The pathogen panel tested included both Gram-negative and Gram-positive bacteria that are common cattle pathogens representing a significant cost to agriculture as well as posing problems for food safety and human health. E. coli and S. aureus are common causes of mastitis in cattle, while S. typhimurium and L. monocytogenes can cause gastrointestinal problems such as listeriosis and salmonellosis in both animals and man. Importantly, many of these pathogens, especially S. aureus, are developing increased resistance to conventional antibiotics. Certain strains of E. coli and S. typhimurium can exist as commensals in cow (Bettelheim et al. 1974), although it is possible that AMPs play a role in controlling such benign populations as well as the more pathogenic strains (Zasloff 2002). The low LD50 and LD99 of the BBD123 peptide, necessary for killing all four pathogens tested, indicate the potential application of AMPs as novel anti-microbials against both Gram-positive and Gram-negative bacteria. A previous study investigating HBD123 reported a minimal inhibitory concentration (MIC) of 75 and 37.5 μg/ml against S. aureus and E. coli, respectively (Motzkus et al. 2006). Although the reported HBD123 activity cannot be directly compared to our own findings because of the use of different anti-microbial assays, it appears that the anti-microbial activity of these orthologuos peptides is different. The proteins differ at 19 out of 48 amino acid residues in the active region, with these changes possibly contributing to the differences in killing efficiency. Similarly, the use of BBD123 improves on the efficacy previously published using other bovine AMPs against these pathogens. TAP, for example, has been shown to kill E. coli with a MIC of 12–25 μg/ml and S. aureus with a MIC of 25–50 μg/ml (Diamond et al. 1991), as against 0.9 and 15.6 μg/ml for BBD123 against E. coli and S. aureus, respectively (Table 2). It is noted that BBD123 and HBD3 display different potencies against both Gram-positive and Gram-negative bacteria. As a consequence, we speculate that neither the Gram-positive nor Gram-negative status of a bacterial membrane is a major contributing factor in susceptibility of a microbe to β-defensins.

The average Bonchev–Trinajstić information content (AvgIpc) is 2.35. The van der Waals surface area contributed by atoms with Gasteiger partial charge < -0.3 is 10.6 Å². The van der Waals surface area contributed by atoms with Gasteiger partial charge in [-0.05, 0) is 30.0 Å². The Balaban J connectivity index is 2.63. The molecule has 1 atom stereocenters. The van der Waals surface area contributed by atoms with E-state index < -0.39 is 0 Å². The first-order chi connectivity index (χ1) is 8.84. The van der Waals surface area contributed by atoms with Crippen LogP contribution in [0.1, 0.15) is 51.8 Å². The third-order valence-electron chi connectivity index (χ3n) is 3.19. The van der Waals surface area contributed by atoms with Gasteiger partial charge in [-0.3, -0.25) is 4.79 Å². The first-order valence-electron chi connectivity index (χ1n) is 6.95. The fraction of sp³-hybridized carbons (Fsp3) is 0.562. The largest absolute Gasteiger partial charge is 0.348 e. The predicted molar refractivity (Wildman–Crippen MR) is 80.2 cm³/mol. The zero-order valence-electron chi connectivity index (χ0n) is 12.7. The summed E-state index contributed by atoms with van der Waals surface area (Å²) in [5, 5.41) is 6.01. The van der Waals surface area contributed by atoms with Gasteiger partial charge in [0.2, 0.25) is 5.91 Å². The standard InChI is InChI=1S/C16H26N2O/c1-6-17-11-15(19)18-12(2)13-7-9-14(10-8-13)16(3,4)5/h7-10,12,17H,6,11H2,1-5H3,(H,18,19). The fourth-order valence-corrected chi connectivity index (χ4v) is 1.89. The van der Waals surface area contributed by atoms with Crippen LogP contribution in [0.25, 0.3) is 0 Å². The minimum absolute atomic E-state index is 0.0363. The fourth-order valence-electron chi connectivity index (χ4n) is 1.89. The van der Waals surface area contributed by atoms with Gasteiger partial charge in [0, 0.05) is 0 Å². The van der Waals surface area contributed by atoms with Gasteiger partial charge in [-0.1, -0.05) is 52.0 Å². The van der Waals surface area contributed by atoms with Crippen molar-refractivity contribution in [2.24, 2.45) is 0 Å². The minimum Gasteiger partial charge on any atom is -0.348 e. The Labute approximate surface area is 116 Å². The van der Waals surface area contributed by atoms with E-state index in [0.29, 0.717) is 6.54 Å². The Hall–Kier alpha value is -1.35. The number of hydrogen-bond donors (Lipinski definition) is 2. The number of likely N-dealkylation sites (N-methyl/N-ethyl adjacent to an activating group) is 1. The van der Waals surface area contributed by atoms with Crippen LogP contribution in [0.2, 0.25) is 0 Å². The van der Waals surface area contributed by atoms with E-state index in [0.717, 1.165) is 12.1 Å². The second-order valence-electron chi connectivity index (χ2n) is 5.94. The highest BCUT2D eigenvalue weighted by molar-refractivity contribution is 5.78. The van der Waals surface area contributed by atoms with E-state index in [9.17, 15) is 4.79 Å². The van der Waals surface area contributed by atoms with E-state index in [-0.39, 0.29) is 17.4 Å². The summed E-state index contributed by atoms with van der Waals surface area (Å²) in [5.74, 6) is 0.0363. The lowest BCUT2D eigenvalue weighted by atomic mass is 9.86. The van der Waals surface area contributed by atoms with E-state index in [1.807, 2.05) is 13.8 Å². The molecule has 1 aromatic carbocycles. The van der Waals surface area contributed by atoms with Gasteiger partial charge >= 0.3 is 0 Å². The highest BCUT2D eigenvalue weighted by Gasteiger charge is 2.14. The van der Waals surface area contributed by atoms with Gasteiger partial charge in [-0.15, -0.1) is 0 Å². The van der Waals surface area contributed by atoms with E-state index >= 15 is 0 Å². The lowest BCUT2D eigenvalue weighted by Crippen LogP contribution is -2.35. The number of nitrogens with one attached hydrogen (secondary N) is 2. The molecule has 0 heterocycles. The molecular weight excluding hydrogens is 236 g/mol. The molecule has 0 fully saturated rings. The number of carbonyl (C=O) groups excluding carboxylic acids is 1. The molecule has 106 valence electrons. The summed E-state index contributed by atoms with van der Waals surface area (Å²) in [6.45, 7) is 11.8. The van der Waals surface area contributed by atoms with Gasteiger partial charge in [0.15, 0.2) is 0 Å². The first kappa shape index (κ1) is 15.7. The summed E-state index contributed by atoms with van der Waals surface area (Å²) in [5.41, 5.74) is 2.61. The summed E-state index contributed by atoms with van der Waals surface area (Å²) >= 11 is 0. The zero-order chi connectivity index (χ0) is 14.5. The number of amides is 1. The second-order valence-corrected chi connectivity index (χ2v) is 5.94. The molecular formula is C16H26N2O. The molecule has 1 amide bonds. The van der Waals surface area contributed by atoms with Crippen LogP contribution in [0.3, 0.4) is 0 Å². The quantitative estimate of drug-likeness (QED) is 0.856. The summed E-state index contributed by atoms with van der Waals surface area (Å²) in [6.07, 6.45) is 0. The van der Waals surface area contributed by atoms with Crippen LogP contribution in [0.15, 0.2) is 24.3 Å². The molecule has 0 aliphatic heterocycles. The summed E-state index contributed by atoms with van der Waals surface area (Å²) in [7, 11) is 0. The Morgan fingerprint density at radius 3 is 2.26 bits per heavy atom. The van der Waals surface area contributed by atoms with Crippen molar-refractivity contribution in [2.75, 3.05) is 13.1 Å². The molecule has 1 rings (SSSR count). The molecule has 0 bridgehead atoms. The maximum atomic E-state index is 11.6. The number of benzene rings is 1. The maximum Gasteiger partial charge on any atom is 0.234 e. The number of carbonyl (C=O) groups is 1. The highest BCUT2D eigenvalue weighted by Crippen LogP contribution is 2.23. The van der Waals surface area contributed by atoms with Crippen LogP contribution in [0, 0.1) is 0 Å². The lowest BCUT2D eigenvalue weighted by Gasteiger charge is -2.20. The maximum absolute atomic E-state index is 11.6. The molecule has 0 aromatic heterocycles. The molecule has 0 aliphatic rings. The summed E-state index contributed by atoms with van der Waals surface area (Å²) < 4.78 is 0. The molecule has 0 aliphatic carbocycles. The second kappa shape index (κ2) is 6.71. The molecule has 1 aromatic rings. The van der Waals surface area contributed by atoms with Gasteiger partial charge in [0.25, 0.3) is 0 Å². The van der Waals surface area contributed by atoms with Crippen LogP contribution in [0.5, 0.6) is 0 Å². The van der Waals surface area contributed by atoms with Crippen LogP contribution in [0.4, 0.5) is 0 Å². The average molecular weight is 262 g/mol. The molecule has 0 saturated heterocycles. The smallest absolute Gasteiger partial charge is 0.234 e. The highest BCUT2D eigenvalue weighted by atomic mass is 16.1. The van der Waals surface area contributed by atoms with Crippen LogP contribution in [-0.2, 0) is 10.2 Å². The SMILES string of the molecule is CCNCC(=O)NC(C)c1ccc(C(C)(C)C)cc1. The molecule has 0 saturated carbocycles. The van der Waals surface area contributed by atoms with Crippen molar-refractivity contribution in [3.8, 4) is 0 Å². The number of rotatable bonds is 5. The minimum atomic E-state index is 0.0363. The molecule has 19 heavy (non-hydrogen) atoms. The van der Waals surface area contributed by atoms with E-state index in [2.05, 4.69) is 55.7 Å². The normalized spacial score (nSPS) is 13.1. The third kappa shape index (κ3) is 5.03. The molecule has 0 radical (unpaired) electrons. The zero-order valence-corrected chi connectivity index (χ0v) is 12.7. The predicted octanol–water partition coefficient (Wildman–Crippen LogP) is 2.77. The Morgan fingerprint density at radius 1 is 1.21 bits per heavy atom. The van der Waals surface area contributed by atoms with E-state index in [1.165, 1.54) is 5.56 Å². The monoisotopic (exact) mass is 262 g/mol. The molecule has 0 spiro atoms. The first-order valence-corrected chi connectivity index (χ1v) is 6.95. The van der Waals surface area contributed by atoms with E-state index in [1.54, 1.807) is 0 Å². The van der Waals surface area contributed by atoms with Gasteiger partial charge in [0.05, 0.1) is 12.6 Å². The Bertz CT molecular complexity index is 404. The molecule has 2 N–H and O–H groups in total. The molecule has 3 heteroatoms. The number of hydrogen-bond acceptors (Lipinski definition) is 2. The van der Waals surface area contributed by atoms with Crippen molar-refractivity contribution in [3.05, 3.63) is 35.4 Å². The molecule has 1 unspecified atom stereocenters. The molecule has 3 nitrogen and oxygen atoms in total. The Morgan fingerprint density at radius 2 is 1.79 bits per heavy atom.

The constitutive expression of these novel genes suggests that circulating levels of AMPs are necessary for optimal immune protection. It is clear that BBDs, as in other species, are very diverse with respect to amino acid sequence, tissue expression pattern and target pathogens. It is possible that some of the variation in these characteristics within the β-defensin family may be related to additional functions distinct from the direct anti-bacterial action (Elsbach 2003). It is probable given the diverse roles that are currently being catalogued for known AMPs that the role of these novel AMPs in the bovine immune response under normal and inflammatory conditions will prove to be pleiotropic.



This work was supported by the Department of Agriculture (Food Institutional Research Measure) funding. The bovine tissue pool RNA was kindly donated by Dr. David MacHugh, Animal Genomics Laboratory, School of Agriculture, Food Science and Veterinary Medicine, UCD.

Supplementary material

251_2007_269_MOESM1_ESM.txt (5 kb)
Supplementary materialsPeptide sequences for all β-defensins sequences coded for in the Bovine Genome Release 3.1 (TXT 5.03 KB)


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Copyright information

© Springer-Verlag 2007

Authors and Affiliations

  • Paul Cormican
    • 1
  • Kieran G. Meade
    • 1
  • Sarah Cahalane
    • 1
  • Fernando Narciandi
    • 1
  • Aspinas Chapwanya
    • 1
  • Andrew T. Lloyd
    • 1
  • Cliona O’Farrelly
    • 1
  1. 1.School of Biochemistry and ImmunologyTrinity College DublinDublinIreland